Does My Child have Special Educational Needs?

Author:
Samantha Hale
Partner, Education & Community Care Solicitor
Date:
07/06/2019

If you start to notice your child appears to be experiencing difficulties in school or the gap between their peers is widening, you may start wondering if the child has Special Educational Needs.

What are Special Educational Needs?

The Children and Families Act 2014 states that a child or young person has Special Educational Needs (SEN) if they have a learning difficulty or disability which calls for special educational provision to be made for them. A child of compulsory school age or a young person will be deemed to have a learning difficulty or disability if they have:

      • A significantly greater difficulty in learning than most other children the same age, or
      • A disability which prevents or hinders them making use of facilities of a kind generally provided for others of the same age in mainstream schools or mainstream post-16 institutions

An SEN can relate to many areas, including a child’s:

        • Physical development
        • Mental health
        • Social and emotional development
        • Ability to communicate with others
        • Cognitive ability
        • Independence skills

As a parent, you are in a good position to tell whether or not your child is struggling in certain areas, and you may start to worry about your child’s development. If this is the case, you should speak to your GP, the child’s school teacher or your health visitor, and give them specific examples of your areas of concern. The professionals you speak to may be able to help support you themselves or signpost you to others who can.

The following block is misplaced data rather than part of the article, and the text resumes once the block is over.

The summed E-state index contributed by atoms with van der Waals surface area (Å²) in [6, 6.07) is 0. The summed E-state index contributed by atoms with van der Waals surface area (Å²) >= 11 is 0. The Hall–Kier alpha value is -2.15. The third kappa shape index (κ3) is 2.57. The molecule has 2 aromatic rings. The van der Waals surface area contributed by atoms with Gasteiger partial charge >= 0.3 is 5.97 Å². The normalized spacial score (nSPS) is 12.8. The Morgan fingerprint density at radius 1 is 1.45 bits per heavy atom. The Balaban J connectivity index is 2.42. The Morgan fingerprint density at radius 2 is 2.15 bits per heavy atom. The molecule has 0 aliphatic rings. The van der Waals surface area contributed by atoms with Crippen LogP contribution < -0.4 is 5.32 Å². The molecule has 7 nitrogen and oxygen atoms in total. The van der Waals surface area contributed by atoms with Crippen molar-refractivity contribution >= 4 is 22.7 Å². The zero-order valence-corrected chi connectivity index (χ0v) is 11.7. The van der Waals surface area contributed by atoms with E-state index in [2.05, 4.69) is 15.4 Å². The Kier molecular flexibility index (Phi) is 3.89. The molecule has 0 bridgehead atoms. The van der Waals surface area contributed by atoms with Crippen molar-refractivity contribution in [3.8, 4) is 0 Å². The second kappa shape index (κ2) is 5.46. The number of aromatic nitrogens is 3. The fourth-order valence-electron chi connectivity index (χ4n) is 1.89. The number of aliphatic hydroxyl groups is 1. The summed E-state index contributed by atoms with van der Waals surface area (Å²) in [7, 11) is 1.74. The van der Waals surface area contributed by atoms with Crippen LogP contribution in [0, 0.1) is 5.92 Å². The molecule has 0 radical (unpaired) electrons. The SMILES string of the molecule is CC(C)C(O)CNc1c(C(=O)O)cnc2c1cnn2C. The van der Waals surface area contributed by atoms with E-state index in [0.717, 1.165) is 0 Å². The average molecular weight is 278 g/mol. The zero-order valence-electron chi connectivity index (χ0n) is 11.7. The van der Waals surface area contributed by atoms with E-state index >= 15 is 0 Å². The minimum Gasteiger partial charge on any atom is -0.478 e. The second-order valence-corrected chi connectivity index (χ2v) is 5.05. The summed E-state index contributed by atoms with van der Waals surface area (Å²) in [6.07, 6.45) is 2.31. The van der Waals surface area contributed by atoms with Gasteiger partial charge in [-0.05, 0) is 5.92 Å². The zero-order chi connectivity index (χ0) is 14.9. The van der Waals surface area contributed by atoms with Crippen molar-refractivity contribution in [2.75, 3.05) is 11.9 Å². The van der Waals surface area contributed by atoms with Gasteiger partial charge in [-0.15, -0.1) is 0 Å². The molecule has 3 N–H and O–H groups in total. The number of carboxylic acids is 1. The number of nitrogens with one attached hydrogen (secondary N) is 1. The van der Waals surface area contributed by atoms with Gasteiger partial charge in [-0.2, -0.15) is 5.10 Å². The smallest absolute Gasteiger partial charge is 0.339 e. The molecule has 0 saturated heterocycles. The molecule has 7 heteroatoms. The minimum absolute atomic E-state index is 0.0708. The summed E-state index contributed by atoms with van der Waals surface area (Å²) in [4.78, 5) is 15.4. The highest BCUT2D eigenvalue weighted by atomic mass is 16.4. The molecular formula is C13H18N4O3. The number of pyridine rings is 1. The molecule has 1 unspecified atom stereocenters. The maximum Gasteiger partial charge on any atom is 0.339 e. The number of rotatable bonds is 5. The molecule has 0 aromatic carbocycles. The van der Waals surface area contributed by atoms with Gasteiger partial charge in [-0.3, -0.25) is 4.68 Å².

Some parents may not want to raise their concerns with the school as they might think it is pointless asking for support or they may not want to be seen to be making a fuss. However, you should not feel uncomfortable about raising this possibility with the appropriate professionals, as it may be the case that further support can be provided and the sooner it is identified, the sooner your child can get the support they need.

Staff at pre-schools, nurseries, schools and academies should be happy to talk with you about your concerns regarding your child’s development and work with you to ensure adequate educational provision is made for them.

If you are having any issues with a school not providing adequate educational provision for a child with Special Educational Needs, contact our specialist team of Education Solicitors and SEN Lawyers to discuss how we can help you.

Call us on 08002605010 or request a callback and we will help you.

Education, Health and Care Plan

If you and the professionals working with your child agree they do have SEN, it may be the case that the support they need goes beyond what can reasonably be provided by a mainstream school.

In this case, an Education, Health and Care (EHC) plan may be required. This is a legally binding document requiring a Local Authority to provide what is written in certain sections of the Education, Health and Care (EHC) plan.

If you believe your child isn’t getting the support they need at school, despite its best efforts, or the school is saying that it doesn’t have the resources to meet their special needs, then you can apply for an Education, Health and Care Needs Assessment (EHCNA).

The school can also ask for an EHCNA, so it’s a good idea for parents and teachers to discuss a potential request in advance, as this gives the school an opportunity to support it. While this isn’t essential, it may be advantageous in some cases. However, you should not be put off making your own request if the school tells you to wait or that you will not qualify for support. Unfortunately parents often report being told this and whilst the schools views would be considered by the Local Authority, you do not need their support for the legal test for an EHCNA or an EHCP to be met.

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